whence r dz
Note that if H(z) = H, the constant value considered in the previous section, Eq. 3-11 reduces to Eq. 3-7.
In fact, despite its simplicity, the isothermal result, Eq. 3-7, yields profiles that are a good approximation to reality. Fig. 3.6 shows the actual pressure profile for 40° N in December (corresponding to the temperature profile in Fig. 3.1) (solid), together with the profile given by Eq. 3-7, with H = 6.80 km (dashed). Agreement between the two is generally good (to some extent, the value of H was chosen to optimize this). The differences can easily be understood g p n n
from Eqs. 3-9 and 3-10. In regions where, for example, temperatures are warmer than the reference value (T0 = gH/R = 237.08 K for H = 6.80 km), such as (cf. Fig. 3.1) in the lower troposphere, near the stratopause and in the thermosphere, the observed pressure decreases less rapidly with height than predicted by the isothermal profile.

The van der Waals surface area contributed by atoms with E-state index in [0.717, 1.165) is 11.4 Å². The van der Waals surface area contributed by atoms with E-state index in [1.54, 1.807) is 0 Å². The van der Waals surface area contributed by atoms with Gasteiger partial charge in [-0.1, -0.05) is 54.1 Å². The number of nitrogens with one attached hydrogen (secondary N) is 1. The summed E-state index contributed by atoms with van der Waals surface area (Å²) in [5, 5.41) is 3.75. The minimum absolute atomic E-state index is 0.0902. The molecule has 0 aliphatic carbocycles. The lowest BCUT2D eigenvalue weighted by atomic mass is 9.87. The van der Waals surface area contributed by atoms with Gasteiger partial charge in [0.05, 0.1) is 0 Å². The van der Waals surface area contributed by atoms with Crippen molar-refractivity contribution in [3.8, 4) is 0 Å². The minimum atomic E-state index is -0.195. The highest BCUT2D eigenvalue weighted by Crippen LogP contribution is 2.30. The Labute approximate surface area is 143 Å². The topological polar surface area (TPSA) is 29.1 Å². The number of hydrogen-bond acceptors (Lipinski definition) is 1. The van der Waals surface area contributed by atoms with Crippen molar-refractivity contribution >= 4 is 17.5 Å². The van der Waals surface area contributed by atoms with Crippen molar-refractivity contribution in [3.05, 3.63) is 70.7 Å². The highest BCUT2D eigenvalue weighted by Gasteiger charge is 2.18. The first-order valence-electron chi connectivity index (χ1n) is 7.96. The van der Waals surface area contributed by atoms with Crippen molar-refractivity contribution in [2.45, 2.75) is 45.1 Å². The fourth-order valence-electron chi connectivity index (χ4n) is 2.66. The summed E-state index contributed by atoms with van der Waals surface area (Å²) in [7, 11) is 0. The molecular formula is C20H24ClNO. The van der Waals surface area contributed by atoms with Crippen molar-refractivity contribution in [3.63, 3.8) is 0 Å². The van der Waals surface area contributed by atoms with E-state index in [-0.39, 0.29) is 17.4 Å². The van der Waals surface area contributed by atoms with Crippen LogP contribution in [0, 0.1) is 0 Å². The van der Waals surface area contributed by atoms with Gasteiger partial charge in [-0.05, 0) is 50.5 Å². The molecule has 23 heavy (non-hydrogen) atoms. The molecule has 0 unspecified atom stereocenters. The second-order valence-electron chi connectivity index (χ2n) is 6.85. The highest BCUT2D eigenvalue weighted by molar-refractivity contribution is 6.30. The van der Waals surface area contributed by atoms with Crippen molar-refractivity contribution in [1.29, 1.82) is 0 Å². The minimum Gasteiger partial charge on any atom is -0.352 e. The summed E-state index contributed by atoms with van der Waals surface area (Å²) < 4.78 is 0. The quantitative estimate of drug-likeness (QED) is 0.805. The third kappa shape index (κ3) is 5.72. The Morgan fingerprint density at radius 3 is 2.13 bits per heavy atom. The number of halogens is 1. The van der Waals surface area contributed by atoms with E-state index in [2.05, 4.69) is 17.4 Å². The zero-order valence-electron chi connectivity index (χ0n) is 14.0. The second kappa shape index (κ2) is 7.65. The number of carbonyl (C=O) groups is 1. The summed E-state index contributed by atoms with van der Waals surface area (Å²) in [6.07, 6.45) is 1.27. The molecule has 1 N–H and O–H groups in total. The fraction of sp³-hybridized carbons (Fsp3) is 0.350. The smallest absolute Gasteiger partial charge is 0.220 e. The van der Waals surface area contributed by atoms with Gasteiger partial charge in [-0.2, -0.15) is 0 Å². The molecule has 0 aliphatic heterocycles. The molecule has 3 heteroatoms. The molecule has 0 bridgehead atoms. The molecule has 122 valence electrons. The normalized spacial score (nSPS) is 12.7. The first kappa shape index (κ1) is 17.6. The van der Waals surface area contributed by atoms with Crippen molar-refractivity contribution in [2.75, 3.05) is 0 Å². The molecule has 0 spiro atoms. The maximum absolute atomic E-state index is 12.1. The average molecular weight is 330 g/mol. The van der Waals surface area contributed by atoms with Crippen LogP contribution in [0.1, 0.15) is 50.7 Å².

For the isothermal case, the density profile follows trivially from Eq. 3-7, by combining it with the gas law Eq. 1.1:
Thus in this case, density also falls off exponentially at the same rate as p. One consequence of Eq. 3-12 is that, as noted at the start of Chapter 1, about 80% of the mass of the atmosphere lies below an altitude of 10 km.
For the nonisothermal atmosphere with temperature T(z), it follows from Eq. 3-11 and the equation of state that
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